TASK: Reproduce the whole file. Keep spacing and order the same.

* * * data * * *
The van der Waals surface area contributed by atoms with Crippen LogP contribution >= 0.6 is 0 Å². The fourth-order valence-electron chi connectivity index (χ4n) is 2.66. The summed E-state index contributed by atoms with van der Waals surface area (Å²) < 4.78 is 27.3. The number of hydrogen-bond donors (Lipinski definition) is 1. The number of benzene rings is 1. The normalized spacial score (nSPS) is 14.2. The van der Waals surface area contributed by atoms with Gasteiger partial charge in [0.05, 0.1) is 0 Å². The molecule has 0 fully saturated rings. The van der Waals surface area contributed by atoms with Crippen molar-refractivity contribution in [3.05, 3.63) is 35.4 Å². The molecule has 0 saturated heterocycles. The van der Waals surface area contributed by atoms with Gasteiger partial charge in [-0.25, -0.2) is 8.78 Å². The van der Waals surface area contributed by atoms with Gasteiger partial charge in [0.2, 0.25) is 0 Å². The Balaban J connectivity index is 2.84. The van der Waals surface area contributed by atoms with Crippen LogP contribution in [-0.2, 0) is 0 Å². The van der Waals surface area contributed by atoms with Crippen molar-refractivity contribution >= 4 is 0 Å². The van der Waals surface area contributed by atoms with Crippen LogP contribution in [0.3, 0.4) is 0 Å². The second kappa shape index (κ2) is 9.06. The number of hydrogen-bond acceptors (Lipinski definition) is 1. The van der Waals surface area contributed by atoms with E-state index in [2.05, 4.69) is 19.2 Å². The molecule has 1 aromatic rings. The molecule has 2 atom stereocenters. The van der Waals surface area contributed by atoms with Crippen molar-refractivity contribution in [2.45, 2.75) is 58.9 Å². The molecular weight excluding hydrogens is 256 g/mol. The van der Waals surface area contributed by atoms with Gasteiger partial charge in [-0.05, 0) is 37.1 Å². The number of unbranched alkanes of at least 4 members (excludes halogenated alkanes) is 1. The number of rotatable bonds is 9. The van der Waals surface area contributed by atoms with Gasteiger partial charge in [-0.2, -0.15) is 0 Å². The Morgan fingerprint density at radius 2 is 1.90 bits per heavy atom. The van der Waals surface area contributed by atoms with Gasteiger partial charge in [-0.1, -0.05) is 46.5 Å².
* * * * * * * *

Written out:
The van der Waals surface area contributed by atoms with Crippen LogP contribution >= 0.6 is 0 Å². The fourth-order valence-electron chi connectivity index (χ4n) is 2.66. The summed E-state index contributed by atoms with van der Waals surface area (Å²) < 4.78 is 27.3. The number of hydrogen-bond donors (Lipinski definition) is 1. The number of benzene rings is 1. The normalized spacial score (nSPS) is 14.2. The van der Waals surface area contributed by atoms with Gasteiger partial charge in [0.05, 0.1) is 0 Å². The molecule has 0 fully saturated rings. The van der Waals surface area contributed by atoms with Crippen molar-refractivity contribution in [3.05, 3.63) is 35.4 Å². The molecule has 0 saturated heterocycles. The van der Waals surface area contributed by atoms with Gasteiger partial charge in [-0.25, -0.2) is 8.78 Å². The van der Waals surface area contributed by atoms with Gasteiger partial charge in [0.2, 0.25) is 0 Å². The Balaban J connectivity index is 2.84. The van der Waals surface area contributed by atoms with Crippen LogP contribution in [-0.2, 0) is 0 Å². The van der Waals surface area contributed by atoms with Crippen molar-refractivity contribution >= 4 is 0 Å². The van der Waals surface area contributed by atoms with Crippen LogP contribution in [0.3, 0.4) is 0 Å². The second kappa shape index (κ2) is 9.06. The number of hydrogen-bond acceptors (Lipinski definition) is 1. The van der Waals surface area contributed by atoms with E-state index in [2.05, 4.69) is 19.2 Å². The molecule has 1 aromatic rings. The molecule has 2 atom stereocenters. The van der Waals surface area contributed by atoms with Crippen molar-refractivity contribution in [2.45, 2.75) is 58.9 Å². The molecular weight excluding hydrogens is 256 g/mol. The van der Waals surface area contributed by atoms with Gasteiger partial charge in [-0.05, 0) is 37.1 Å². The number of unbranched alkanes of at least 4 members (excludes halogenated alkanes) is 1. The number of rotatable bonds is 9. The van der Waals surface area contributed by atoms with Gasteiger partial charge in [-0.2, -0.15) is 0 Å². The Morgan fingerprint density at radius 2 is 1.90 bits per heavy atom. The van der Waals surface area contributed by atoms with Gasteiger partial charge in [-0.1, -0.05) is 46.5 Å².